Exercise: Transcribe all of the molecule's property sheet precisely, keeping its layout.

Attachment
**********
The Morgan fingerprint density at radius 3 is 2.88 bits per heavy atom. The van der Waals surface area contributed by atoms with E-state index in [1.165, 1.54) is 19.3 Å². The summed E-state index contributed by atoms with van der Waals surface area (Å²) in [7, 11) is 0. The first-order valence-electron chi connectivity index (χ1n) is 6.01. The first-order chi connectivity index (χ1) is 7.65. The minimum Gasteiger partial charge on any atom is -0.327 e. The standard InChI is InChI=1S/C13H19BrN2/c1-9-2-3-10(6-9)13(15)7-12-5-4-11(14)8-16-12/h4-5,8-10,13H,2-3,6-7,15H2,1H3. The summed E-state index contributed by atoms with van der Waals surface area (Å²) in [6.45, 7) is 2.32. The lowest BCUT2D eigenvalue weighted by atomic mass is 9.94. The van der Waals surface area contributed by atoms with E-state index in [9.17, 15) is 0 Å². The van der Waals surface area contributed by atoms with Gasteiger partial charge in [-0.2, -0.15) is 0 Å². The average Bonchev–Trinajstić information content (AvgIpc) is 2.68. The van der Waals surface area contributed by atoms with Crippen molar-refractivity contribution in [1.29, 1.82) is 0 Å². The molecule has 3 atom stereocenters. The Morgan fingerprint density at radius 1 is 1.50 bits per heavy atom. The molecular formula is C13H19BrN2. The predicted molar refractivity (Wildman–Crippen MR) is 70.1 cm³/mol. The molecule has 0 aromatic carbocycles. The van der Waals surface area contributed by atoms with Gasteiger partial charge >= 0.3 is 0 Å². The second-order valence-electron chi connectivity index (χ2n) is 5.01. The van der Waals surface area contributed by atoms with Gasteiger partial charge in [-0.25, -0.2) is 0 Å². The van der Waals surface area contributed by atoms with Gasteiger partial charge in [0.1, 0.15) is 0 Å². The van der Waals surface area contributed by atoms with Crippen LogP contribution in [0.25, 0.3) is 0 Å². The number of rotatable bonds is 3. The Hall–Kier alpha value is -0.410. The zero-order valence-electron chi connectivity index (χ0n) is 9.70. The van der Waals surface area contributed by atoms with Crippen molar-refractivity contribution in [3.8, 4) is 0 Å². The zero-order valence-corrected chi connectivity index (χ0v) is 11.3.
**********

The Morgan fingerprint density at radius 3 is 2.88 bits per heavy atom. The van der Waals surface area contributed by atoms with E-state index in [1.165, 1.54) is 19.3 Å². The summed E-state index contributed by atoms with van der Waals surface area (Å²) in [7, 11) is 0. The first-order valence-electron chi connectivity index (χ1n) is 6.01. The first-order chi connectivity index (χ1) is 7.65. The minimum Gasteiger partial charge on any atom is -0.327 e. The standard InChI is InChI=1S/C13H19BrN2/c1-9-2-3-10(6-9)13(15)7-12-5-4-11(14)8-16-12/h4-5,8-10,13H,2-3,6-7,15H2,1H3. The summed E-state index contributed by atoms with van der Waals surface area (Å²) in [6.45, 7) is 2.32. The lowest BCUT2D eigenvalue weighted by atomic mass is 9.94. The van der Waals surface area contributed by atoms with E-state index in [9.17, 15) is 0 Å². The van der Waals surface area contributed by atoms with Gasteiger partial charge in [-0.2, -0.15) is 0 Å². The average Bonchev–Trinajstić information content (AvgIpc) is 2.68. The van der Waals surface area contributed by atoms with Crippen molar-refractivity contribution in [1.29, 1.82) is 0 Å². The molecule has 3 atom stereocenters. The Morgan fingerprint density at radius 1 is 1.50 bits per heavy atom. The molecular formula is C13H19BrN2. The predicted molar refractivity (Wildman–Crippen MR) is 70.1 cm³/mol. The molecule has 0 aromatic carbocycles. The van der Waals surface area contributed by atoms with Gasteiger partial charge >= 0.3 is 0 Å². The second-order valence-electron chi connectivity index (χ2n) is 5.01. The van der Waals surface area contributed by atoms with Gasteiger partial charge in [-0.25, -0.2) is 0 Å². The van der Waals surface area contributed by atoms with Gasteiger partial charge in [0.1, 0.15) is 0 Å². The van der Waals surface area contributed by atoms with Crippen LogP contribution in [0.25, 0.3) is 0 Å². The number of rotatable bonds is 3. The Hall–Kier alpha value is -0.410. The zero-order valence-electron chi connectivity index (χ0n) is 9.70. The van der Waals surface area contributed by atoms with Crippen molar-refractivity contribution in [3.8, 4) is 0 Å². The zero-order valence-corrected chi connectivity index (χ0v) is 11.3.